While the French Air Service of World War 1 (1914-1918) ultimately rejected the Hanriot HD.1 in favor of the SPAD S.VII biplane fighter (both detailed elsewhere on this site), the type went on to see operational service under the national flags of others such as the United States, Belgium, and the Kingdom of Italy with total production reaching 1,200 units before the end. Utilizing the same framework of this very capable biplane, France-based Hanriot developed a purpose-built "floatplane fighter" variant under the designation of "HD.2" before the end of 1917 primarily for use by the French Navy (the "Aeronavale").
The aircraft carried a Clerget 9B rotary engine of 130 horsepower and more-or-less maintained the structural form and function of its predecessor. The single-bay, biplane wing arrangement was of unequal span with forward-cranked parallel struts. The mainplane members were situated well-ahead of midships, concentrating the center-of-gravity towards the front of the aircraft. The engine was fitted to a relatively short nose section with the pilot's open-air cockpit directly aft. The fuselage has slab-sides and was generally devoid of obstructions throughout. The tail unit used the same rounded planes as the HD.1 model. The chief physical difference between the two aircraft, of course, was the HD.2's twin floatplane undercarriage which allowed for the requisite water landings and take-offs. A whole new strut network was affixed to the underside of the aircraft for this purpose.
Despite being a floatplane, the aircraft was intended to retain the fighter-like capabilities of the HD.1 so it was well-armed through 2 x 0.303 caliber Vickers Machine Guns in fixed, forward-firing mounts atop the fuselage and synchronized to fire through the spinning propeller blades.
For its evaluation phase, the HD.2 prototypes were tested with different floatplane lengths, with wheeled landing gear arrangements, and - in some cases - different engine installations. Trials were undertaken at Dunkirk with easy access to the water and under controlled circumstances. This work was had throughout the early-to-mid part of 1918 and continued into September. The Armistice to end the war was eventually signed in November of 1918 but the legacy of the HD.2 went on for a time longer.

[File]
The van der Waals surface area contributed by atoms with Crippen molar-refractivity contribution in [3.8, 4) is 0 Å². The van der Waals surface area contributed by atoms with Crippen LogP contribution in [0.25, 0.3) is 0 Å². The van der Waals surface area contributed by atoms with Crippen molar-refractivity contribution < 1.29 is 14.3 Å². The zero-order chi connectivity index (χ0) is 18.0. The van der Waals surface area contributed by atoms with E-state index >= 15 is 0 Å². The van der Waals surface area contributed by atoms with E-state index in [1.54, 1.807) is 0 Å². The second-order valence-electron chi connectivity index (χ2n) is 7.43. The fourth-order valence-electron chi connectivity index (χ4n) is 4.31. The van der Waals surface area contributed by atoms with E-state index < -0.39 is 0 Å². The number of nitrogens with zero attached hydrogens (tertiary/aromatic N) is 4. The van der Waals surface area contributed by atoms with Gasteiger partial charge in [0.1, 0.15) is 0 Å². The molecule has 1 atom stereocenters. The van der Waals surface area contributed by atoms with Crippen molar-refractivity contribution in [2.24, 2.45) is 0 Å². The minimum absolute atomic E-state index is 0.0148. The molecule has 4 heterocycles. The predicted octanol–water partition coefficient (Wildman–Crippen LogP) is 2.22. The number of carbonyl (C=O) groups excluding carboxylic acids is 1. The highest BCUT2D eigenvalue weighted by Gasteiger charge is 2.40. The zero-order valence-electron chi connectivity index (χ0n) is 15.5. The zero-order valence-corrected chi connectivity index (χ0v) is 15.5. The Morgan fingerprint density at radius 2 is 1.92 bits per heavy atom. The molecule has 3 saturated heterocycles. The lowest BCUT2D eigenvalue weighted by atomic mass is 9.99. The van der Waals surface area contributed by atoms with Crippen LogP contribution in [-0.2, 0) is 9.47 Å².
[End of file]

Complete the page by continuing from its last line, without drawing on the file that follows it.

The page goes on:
Basic production forms of the French Navy were designated simply as "HD.2" but there emerged several other experimental forms. The "HD.12" was a one-off model fitting the Le Rhone 9R rotary piston engine of 170 horsepower as well as a wheeled undercarriage for land-based operations. The "HD.27" was another one-off, this time powered by a Hispano-Suiza 8Ac engine of 180 horsepower. The "H.29" saw two built to a standard intended for ship-borne use, these aircraft being powered by a Hispano-Suiza 8Ab series engine.
As completed, the HD.2 had a crew of one. Structurally, it had a running length of 23 feet, a wingspan of 27.10 feet, and a height of 10.1 feet. Empty weight reached 1,100lb with a Maximum Take-Off Weight (MTOW) of 1,540lb possible. Power was from a Clerget 9B series engine of 130 horsepower used to drive a two-bladed wooden propeller at the nose. Maximum reachable speed was 113 miles per hour with a range out to 185 miles and a service ceiling of 15,750 feet.
The United States Navy (USN) contracted for the purchase of ten HD.2 floatplane fighters which, after they had been delivered an operated for a time, were eventually modified locally to a land-based fighting form by the Naval Aircraft Factory (NAF), operating as land-based trainers out of Langley Field under the designation of "HD.2C". At least one was used to experiment with ship-based / ship-launched aircraft which became a design standard of larger warships seen in the Second World War (1939-1945).